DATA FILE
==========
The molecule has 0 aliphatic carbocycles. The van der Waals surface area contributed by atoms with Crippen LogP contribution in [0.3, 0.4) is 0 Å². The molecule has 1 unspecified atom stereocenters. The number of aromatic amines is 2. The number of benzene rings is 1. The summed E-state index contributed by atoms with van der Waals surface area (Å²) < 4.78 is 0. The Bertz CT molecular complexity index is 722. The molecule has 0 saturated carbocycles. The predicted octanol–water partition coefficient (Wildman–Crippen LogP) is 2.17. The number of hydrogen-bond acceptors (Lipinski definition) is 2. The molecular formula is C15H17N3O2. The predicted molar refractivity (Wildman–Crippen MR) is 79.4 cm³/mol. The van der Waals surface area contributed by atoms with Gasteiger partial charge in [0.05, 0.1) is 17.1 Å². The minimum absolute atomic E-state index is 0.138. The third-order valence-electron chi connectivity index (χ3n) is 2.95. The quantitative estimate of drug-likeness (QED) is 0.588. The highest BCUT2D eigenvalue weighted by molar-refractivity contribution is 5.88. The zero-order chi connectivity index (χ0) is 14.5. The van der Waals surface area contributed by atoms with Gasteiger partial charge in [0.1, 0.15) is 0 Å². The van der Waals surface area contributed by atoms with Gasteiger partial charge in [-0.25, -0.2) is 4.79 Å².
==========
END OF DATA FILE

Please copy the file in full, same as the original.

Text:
The molecule has 0 aliphatic carbocycles. The van der Waals surface area contributed by atoms with Crippen LogP contribution in [0.3, 0.4) is 0 Å². The molecule has 1 unspecified atom stereocenters. The number of aromatic amines is 2. The number of benzene rings is 1. The summed E-state index contributed by atoms with van der Waals surface area (Å²) < 4.78 is 0. The Bertz CT molecular complexity index is 722. The molecule has 0 saturated carbocycles. The predicted octanol–water partition coefficient (Wildman–Crippen LogP) is 2.17. The number of hydrogen-bond acceptors (Lipinski definition) is 2. The molecular formula is C15H17N3O2. The predicted molar refractivity (Wildman–Crippen MR) is 79.4 cm³/mol. The van der Waals surface area contributed by atoms with Gasteiger partial charge in [0.05, 0.1) is 17.1 Å². The minimum absolute atomic E-state index is 0.138. The third-order valence-electron chi connectivity index (χ3n) is 2.95. The quantitative estimate of drug-likeness (QED) is 0.588. The highest BCUT2D eigenvalue weighted by molar-refractivity contribution is 5.88. The zero-order chi connectivity index (χ0) is 14.5. The van der Waals surface area contributed by atoms with Gasteiger partial charge in [0.1, 0.15) is 0 Å². The van der Waals surface area contributed by atoms with Gasteiger partial charge in [-0.25, -0.2) is 4.79 Å².